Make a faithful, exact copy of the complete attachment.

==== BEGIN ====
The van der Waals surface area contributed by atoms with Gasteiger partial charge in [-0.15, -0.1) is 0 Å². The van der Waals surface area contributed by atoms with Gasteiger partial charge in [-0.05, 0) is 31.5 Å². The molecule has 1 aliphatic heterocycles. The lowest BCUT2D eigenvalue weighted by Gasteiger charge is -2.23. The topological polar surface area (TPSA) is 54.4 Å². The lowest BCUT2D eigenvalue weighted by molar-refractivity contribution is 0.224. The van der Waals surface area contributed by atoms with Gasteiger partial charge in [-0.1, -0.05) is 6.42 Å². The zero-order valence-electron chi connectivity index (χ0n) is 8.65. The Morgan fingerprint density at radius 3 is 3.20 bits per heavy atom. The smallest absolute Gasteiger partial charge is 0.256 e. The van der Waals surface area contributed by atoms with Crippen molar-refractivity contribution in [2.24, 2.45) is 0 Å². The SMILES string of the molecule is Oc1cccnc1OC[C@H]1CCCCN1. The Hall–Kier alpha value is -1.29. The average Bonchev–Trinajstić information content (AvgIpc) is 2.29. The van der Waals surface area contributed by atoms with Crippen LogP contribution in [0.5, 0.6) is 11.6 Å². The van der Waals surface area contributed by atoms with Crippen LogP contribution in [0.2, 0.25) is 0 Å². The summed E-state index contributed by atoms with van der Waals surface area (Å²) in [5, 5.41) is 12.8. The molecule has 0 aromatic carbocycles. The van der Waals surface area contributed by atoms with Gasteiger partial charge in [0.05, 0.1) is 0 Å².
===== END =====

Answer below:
The van der Waals surface area contributed by atoms with Gasteiger partial charge in [-0.15, -0.1) is 0 Å². The van der Waals surface area contributed by atoms with Gasteiger partial charge in [-0.05, 0) is 31.5 Å². The molecule has 1 aliphatic heterocycles. The lowest BCUT2D eigenvalue weighted by Gasteiger charge is -2.23. The topological polar surface area (TPSA) is 54.4 Å². The lowest BCUT2D eigenvalue weighted by molar-refractivity contribution is 0.224. The van der Waals surface area contributed by atoms with Gasteiger partial charge in [-0.1, -0.05) is 6.42 Å². The zero-order valence-electron chi connectivity index (χ0n) is 8.65. The Morgan fingerprint density at radius 3 is 3.20 bits per heavy atom. The smallest absolute Gasteiger partial charge is 0.256 e. The van der Waals surface area contributed by atoms with Crippen molar-refractivity contribution in [2.24, 2.45) is 0 Å². The SMILES string of the molecule is Oc1cccnc1OC[C@H]1CCCCN1. The Hall–Kier alpha value is -1.29. The average Bonchev–Trinajstić information content (AvgIpc) is 2.29. The van der Waals surface area contributed by atoms with Crippen LogP contribution in [0.5, 0.6) is 11.6 Å². The van der Waals surface area contributed by atoms with Crippen LogP contribution in [0.2, 0.25) is 0 Å². The summed E-state index contributed by atoms with van der Waals surface area (Å²) in [5, 5.41) is 12.8. The molecule has 0 aromatic carbocycles. The van der Waals surface area contributed by atoms with Gasteiger partial charge in [0.05, 0.1) is 0 Å².